Emma and I send our heartfelt apologies. We know some of you notified your teams, changed your schedules, and stayed up late or stayed late at work to watch. We are considering offering an encore engagement in January for those who might want to participate more intimately than a recording can provide. Watch this blog for details or sign up for my list to be notified.

Learner-Feedback Current Practices Survey 2017-2018

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New Meta-Analysis on Debunking — Still an Unclear Way to Potency

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A new meta-analysis on debunking was released last week, and I was hoping to get clear guidelines on how to debunk misinformation. Unfortunately, the science still seems somewhat equivocal about how to debunk. Either that, or there’s just no magic bullet.

Let’s break this down. We all know misinformation exists. People lie, people get confused and share bad information, people don’t vet their sources, incorrect information is easily spread, et cetera. Debunking is the act of providing information or inducing interactions intended to correct misinformation.

Misinformation is a huge problem in the world today, especially in our political systems. Democracy is difficult if political debate and citizen conversations are infused with bad information. Misinformation is also a huge problem for citizens themselves and for organizations. People who hear false health-related information can make themselves sick. Organizations who have employees who make decisions based on bad information, can hurt the bottom line.

In the workplace learning field, there’s a ton of misinformation that has incredibly damaging effects. People believe in the witchcraft of learning styles, neuroscience snake oil, traditional smile sheets, and all kinds of bogus information.

It would be nice if misinformation could be easily thwarted, but too often it lingers. For example, the idea that people remember 10% of what they read, 20% of what they hear, 30% of what they see, etc., has been around since 1913 if not before, but it still gets passed around every year on bastardized versions of Dale’s Cone.

A meta-analysis is a scientific study that compiles many other scientific studies using advanced statistical procedures to enable overall conclusions to be drawn. The study I reviewed (the one that was made available online last week) is:

Chan, M. S., Jones, C. R., Jamieson, K. H., & Albarracin, D. (2017). Debunking: A meta-analysis of the psychological efficacy of messages countering misinformation. Psychological Science, early online publication (print page numbers not yet determined). Available here (if you have journal access: http://journals.sagepub.com/doi/10.1177/0956797617714579).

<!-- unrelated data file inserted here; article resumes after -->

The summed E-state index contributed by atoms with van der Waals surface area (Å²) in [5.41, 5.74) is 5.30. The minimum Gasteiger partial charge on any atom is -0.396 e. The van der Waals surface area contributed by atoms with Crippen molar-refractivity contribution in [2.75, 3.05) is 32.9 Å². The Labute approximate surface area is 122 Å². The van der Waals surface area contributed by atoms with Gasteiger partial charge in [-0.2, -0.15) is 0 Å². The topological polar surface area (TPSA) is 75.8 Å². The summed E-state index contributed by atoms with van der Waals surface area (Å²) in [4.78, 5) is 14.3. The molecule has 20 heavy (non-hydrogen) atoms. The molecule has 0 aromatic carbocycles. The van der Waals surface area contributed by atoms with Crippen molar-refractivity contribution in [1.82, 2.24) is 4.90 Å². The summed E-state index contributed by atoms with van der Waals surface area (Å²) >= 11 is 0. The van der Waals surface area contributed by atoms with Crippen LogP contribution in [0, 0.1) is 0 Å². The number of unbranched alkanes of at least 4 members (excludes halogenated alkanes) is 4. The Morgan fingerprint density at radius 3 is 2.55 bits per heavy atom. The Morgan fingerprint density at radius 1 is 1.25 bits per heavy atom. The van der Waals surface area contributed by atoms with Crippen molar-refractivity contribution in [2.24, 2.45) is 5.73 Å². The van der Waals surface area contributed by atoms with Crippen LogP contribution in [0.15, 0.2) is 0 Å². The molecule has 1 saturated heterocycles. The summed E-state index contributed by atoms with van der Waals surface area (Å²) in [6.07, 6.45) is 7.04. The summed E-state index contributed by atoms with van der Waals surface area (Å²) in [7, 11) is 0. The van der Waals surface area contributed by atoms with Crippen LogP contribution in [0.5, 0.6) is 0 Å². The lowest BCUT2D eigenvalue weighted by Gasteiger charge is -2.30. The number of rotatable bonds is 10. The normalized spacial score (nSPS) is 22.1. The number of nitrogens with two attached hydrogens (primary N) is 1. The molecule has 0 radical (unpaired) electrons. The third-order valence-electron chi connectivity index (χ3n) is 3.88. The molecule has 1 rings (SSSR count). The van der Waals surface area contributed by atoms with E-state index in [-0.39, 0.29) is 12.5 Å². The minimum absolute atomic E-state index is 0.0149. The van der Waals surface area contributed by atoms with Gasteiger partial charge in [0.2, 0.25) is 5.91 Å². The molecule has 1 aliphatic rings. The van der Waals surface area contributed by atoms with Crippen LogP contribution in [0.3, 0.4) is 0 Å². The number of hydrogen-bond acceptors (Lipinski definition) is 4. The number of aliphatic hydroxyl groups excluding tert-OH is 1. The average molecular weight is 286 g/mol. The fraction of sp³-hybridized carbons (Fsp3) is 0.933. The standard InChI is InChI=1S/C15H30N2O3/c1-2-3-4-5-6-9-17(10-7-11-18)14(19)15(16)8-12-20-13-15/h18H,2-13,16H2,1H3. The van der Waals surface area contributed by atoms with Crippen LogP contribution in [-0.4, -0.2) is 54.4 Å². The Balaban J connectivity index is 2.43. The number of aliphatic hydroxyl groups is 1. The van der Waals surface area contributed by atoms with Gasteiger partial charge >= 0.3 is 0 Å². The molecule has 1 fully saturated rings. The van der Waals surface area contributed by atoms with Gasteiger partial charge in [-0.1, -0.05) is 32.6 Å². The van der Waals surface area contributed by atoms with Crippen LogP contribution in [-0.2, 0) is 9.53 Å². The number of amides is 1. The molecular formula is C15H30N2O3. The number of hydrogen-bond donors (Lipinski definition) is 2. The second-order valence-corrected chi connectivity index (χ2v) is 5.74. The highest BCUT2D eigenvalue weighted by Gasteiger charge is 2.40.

This study compiled scientific studies that:

  1. First presented people with misinformation (except a control group that got no misinformation).
  2. Then presented them with a debunking procedure.
  3. Then looked at what effect the debunking procedure had on people’s beliefs.

There are three types of effects examined in the study:

  1. Misinformation effect = Difference between the group that just got misinformation and a control group that didn’t get misinformation. This determined how much the misinformation hurt.
  2. Debunking effect = Difference between the group that just got misinformation and a group that got misinformation and later debunking. This determined how much debunking could lesson the effects of the misinformation.
  3. Misinformation-Persistence effect = Difference between the group that got misinformation-and-debunking and the control group that didn’t get misinformation. This determined how much debunking could fully reverse the effects of the misinformation.

They looked at three sets of factors.

First, the study examined what happens when people encounter misinformation. They found that the more people thought of explanations for the false information, the more they would believe this misinformation later, even in the face of debunking. From a practical standpoint then, if people are receiving misinformation, we should hope they don’t think too deeply about it. Of course, this is largely out of our control as learning practitioners, because people come to us after they’ve gotten misinformation. On the other hand, it may provide hints for us as we use knowledge management or social media. The research findings suggest that we might need to intervene immediately when bad information is encountered to prevent people from elaborating on the misinformation.

Second, the meta-analysis examined whether debunking messages that included procedures to induce people to make counter-arguments to the misinformation would outperform debunking messages that did not include such procedures (or that included less potent counter-argument-inducing procedures). They found consistent benefits to these counter-argument inducing procedures. These procedures helped reduce misinformation. This suggests strongly that debunking should induce counter-arguments to the misinformation. And though specific mechanisms for doing this may be difficult to design, it is probably not enough to present the counter-arguments ourselves without getting our learners to fully process the counter-arguments themselves to some sufficient level of mathemagenic (learning-producing) processing.